Politics of the Future

Course Material 2024/25

Political thinkers have long sought to imagine better worlds. The most famous texts in the Western tradition include Plato's Republic and Thomas More's Utopia, the latter of which gave this style of thinking a name. This course explores the modern utopian tradition. It examines accounts of the future produced in Britain and North America from the 1880s to the present. Combining work in literature, political theory, and intellectual history, the course encompasses both utopian and dystopian visions, as well as recurrent attempts to produce a social science of the future. To do so, we read a sample of important utopian/dystopian speculative writings – from William Morris and H.G Wells, through George Orwell and Ursula Le Guin, to Margaret Atwood and William Gibson – as well as theoretical literature on the nature and value of utopian thinking.

The course proceeds in a broadly chronological fashion. It is divided into 3 broad periods: 1890–-1925; 1925–1970; 1970–the present. Each concentrates on two main themes (though it is important to recognise that these are cumulative, each building on the previous sections). Section I traces the intellectual and imaginative impact of Darwinism and debates over possible socialist societies. Section II focuses on attempts to make sense of totalitarianism and nuclear war. Section III turns to the potential of bio-technological transformation and of environmental catastrophe, culminating in discussion of Artificial Intelligence and the possible emergence of post-human beings. Particular attention is paid to the gendered and racialised dimensions of future visions.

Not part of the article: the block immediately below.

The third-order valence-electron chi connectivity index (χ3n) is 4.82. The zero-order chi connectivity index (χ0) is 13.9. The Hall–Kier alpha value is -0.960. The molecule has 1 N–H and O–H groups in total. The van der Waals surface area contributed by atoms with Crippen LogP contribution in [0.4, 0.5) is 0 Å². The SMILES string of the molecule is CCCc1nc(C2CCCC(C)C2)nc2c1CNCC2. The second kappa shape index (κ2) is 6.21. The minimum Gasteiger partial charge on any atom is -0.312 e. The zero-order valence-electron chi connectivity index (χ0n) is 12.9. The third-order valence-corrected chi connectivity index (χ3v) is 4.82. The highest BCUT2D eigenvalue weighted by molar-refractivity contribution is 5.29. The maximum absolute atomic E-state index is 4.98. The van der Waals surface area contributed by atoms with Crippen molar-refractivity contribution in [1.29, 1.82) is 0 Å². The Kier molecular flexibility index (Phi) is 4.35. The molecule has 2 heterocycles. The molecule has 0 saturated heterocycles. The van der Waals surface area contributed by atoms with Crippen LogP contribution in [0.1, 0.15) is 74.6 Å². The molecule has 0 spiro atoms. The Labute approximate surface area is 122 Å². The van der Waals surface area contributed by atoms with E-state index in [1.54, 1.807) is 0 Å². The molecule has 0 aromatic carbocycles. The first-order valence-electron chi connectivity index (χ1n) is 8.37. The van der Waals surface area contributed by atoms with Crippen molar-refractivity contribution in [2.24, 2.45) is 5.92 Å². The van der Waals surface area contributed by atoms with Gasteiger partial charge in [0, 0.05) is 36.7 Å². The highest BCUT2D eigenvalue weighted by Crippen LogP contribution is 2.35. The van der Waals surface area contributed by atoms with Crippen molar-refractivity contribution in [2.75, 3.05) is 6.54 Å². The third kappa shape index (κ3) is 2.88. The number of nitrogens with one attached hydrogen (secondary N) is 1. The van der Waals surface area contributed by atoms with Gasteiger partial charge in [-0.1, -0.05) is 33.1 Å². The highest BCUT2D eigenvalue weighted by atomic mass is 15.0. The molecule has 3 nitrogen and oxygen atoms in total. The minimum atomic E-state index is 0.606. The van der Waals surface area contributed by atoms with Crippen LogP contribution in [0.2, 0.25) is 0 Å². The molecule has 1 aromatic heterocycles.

Throughout the course we will reflect on three broad themes: how writers – whether novelists, philosophers or public intellectuals – (1) imagined alternative social, political, and economic structures; (2) reimagined the self in relation to new technologies and forms of political association; and (3) debated the possibilities and the value of thinking about the future. The course is not intended to be an exhaustive survey of modern utopian thought; rather, the aim is to identify and explore the most significant foci for writing and thinking about the future.

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